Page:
How much do we know about effects of training on bone health?

 

We often refer to horses as having ‘good bone’ making reference to the structure of the horse and the size of the bone, but how much do we actually know about bones and the nutritional requirements and the effects of training on bone health.

The role of Bones
Bones provide rigidity and support, encasing and protecting vulnerable organs such as the lungs and brain. Where two bones meet is called a joint, which provides an axis for movement and flexibility. Bones also act as a mineral store for calcium, phosphorus and magnesium, to be utilised in the production of new bone or to be sent to other areas of the body if needed. This mineral store is of particular importance for the mare in foal, as it provides nutrients for both her skeleton and the skeletal development of the foal.

Bone growth
Bone growth and development is most prominent during the early years, from development in the womb to between the ages of four and eight depending on breed. The age at which horses stop growing varies by breed and sex and, even when growth plates have closed, bone still continues to change and alter, a process called remodelling.

Bone remodelling
Remodelling is the process of old bone being broken down and new bone forming. This is a continuous process throughout life and one that is affected by demands such as training and exercise. The bone will respond to external pressures, which leads to the building of stronger bone where loading is greatest. When devising a training programme for a horse, time should be taken for walk work, with the workload increasing over a period of time. This slow build up allows for tendons to ‘harden’, bones to remodel and muscles to build up, which will reduce the chance of injury. Careful training encourages the remodelling process to create stronger bone, but if the nutrition is deficient this process can be greatly impaired.
Continuous grazing of pasture over many years can often lead to mineral deficiency, which must also be considered if you also produce hay from the same field. Fertilising can also have an impact on the trace minerals available to the horse for growth and performance. Feeding every horse a good quality broad spectrum vitamin and mineral supplement such as V-Biotic will help to ensure these minerals are met at a maintenance level, but what about competition horses or breeding stock? Mary Bromiley, leading equine physiotherapist, recently highlighted the issue of bone health in the performance horse by stating “we are producing muscle bound horses on weak skeletons. Horses are fracturing bones whilst competing and training, with alarming frequency”.

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Nutrient Requirement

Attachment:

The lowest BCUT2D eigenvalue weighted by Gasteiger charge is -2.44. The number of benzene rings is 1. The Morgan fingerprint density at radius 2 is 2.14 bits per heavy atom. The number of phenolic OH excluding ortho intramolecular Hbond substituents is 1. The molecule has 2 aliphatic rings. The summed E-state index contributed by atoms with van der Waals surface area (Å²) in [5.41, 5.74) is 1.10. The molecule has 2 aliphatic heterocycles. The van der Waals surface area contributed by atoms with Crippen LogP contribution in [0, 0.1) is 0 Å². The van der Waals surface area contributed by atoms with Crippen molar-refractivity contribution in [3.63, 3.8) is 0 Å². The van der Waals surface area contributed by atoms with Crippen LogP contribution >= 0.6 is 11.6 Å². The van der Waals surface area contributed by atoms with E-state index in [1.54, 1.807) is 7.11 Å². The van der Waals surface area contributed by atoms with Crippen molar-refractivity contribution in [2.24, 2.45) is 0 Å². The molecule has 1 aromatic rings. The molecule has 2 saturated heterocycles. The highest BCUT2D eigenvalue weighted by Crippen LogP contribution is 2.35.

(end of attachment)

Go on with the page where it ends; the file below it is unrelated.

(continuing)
Bone requires minerals for horses to support growth and strength of bones, of which calcium the most commonly talked about. Calcium levels within the bones are continually replaced, with the entire content of an adult horse’s skeleton being replaced every 200 days. Calcium works together with phosphorous in bone remodelling in an ideal ratio of around 2:1 (C:P). If the ratio between these two nutrients is unbalanced, growth related problems or orthopedic diseases can occur.

Many people feed limestone flour (calcium carbonate) in a bid to ensure healthy bones, but far greater benefit is achieved when the two nutrients are given as a combination – Dicalcium phosphate. Magnesium and Vitamin D are also important in the absorption and metabolism of Calcium and Phosphorus.
Additionally, recent research has focused on the benefit of silicon and its importance in bone remodelling and strength.

Silicon
Silicon is one of the most common elements on earth and is essential for normal body function. Most of the silicon found in nature is in the form of sand, and is unable to be absorbed when ingested. Plants absorb silicon from the soil and, consequently, the forage that horses graze contains small amounts of silicon, although agriculture can reduce these levels.
Silicon is a relatively new ingredient in equine supplements and must be bio-available to be effectively absorbed. It is believed that supplemental silicon may have a positive effect on the rate of bone remodeling. Brian Nielsen, Ph.D. at Michigan State University, supplemented the diet of two-year-old horses in race training with a biologically available source of silicon and compared them with horse’s fed a conventional controlled diet. The trial found that the horses with silicon supplementation had a reduction in the frequency of bone injuries and were able to extend the duration of their training before bone injuries occurred.

Post published at official site of Equine America UK.

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